1. This maddening experience has crept into many areas of life, not just in medicine. I think there are people who really do enjoy creating paperwork for others to complete, and some do think they are accomplishing things by doing paperwork.

    My latest outrage which is medical related is social workers and mental health workers (AHRMS program). They create paperwork so they have jobs filling out paperwork, but they won't help the clients unless it involves a new piece of paper and then it turns out to be against the rules to help, much of the time. To help a client with a 10 minute project, there is 45 minutes of paperwork. The worker stares at the laptop they barely know how to use, typing typing typing and then there is no more time until the next appointment, when more forms will be filled out. It is the saddest thing, ripe for a satire.

    1. You have touched on one of the main reasons for medical documentation and that is to decrease productivity and costs. In the 1980s before the beginning of the current elaborate billing and coding system, documentation was more to the point and not a repetitive exercise. Now we have a system where most of the documentation is worthless to clinicians and never read except by billing and coding people. The result is decreased efficiency in terms of productivity by any clinician. It is designed with the payers in mind. If you can only see 1/2 as many patients as you used to - it saves them money.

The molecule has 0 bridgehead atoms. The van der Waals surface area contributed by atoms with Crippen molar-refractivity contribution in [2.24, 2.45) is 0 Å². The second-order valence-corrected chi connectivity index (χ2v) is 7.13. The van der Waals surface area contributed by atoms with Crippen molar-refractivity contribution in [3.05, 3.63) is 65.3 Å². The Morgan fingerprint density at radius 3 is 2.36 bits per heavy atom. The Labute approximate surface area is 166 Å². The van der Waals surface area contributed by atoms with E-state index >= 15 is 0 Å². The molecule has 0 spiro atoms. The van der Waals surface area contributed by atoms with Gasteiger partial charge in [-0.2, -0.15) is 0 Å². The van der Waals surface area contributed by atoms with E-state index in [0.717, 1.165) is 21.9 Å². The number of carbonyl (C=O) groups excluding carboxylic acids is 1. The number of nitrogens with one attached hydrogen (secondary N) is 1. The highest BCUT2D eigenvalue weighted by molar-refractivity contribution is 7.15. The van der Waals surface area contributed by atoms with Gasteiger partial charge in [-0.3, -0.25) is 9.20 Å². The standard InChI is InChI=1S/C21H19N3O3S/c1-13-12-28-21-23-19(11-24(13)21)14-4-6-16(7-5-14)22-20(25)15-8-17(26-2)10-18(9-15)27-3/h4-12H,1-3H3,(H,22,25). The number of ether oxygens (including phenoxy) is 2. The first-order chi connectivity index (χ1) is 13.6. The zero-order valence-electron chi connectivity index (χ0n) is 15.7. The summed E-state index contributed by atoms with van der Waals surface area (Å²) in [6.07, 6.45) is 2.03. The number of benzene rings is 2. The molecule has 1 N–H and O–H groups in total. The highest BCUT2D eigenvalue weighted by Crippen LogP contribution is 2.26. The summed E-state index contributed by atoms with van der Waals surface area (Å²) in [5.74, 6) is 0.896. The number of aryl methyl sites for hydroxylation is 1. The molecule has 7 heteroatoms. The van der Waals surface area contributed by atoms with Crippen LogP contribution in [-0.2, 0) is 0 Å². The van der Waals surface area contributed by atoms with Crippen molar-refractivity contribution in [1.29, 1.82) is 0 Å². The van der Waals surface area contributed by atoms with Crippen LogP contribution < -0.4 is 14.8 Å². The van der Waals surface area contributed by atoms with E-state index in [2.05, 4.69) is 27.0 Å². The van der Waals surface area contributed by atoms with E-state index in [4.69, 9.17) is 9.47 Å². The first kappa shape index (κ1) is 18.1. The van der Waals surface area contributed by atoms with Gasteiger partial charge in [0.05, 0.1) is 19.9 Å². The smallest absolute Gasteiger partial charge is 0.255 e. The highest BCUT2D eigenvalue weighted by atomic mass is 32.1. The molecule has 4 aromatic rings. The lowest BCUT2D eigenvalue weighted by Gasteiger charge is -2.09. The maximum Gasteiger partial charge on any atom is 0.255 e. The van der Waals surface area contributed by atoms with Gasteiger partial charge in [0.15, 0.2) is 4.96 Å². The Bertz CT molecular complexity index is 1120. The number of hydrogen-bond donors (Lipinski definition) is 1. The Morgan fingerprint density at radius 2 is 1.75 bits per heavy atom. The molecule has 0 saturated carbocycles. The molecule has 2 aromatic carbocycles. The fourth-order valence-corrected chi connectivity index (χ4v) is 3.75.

Clinical paper work should be absolutely skeletal. There should be an agreed upon minimal amount instead of enormous forms that are often open ended and lead to far more paperwork than necessary.

    2. You're not alone in this. Not that I take supplements regularly, but I was conscientious to list what I was taking when interviewed by a new GP. Now, every single visit I have with any physician in this countywide medical system, whether it is a 15 or 30 minute appt., I have to endure 5-10 minutes of us stepping through each med to confirm I am still on it and frequency. This is after I've written on the intake form nothing has changed and after the nurse has asked me if anything has changed, medwise.

  2. Regarding all of these unnecessary business intrusions this post and the link also apply:

    One of the managed care arguments was always that doctors were never "accountable" for costs. That rhetoric supported by politicians has allowed them to destroy medical care.

  3. Another cottage industry that does nothing.

  4. James,

    I would add three qualifiers:

    1. It is a cottage industry invented and protected by the US Government.

    2. It makes money on a scale that makes it another hidden tax on all Americans.

    3. It is an active obstacle to the provision of health care.

    Other than those three points - I agree completely.

    Some recent posts on the NYTimes about this:

  5. It's amazing the brain and money drain that goes on in America devoted to nonproductive enterprises like financial services, pharmacy benefit management and useless IT.

    If that capital and effort were devoted to building better mousetraps, not protected by the government, we might actually get a 6 pct GDP growth rate like we had in the postwar period.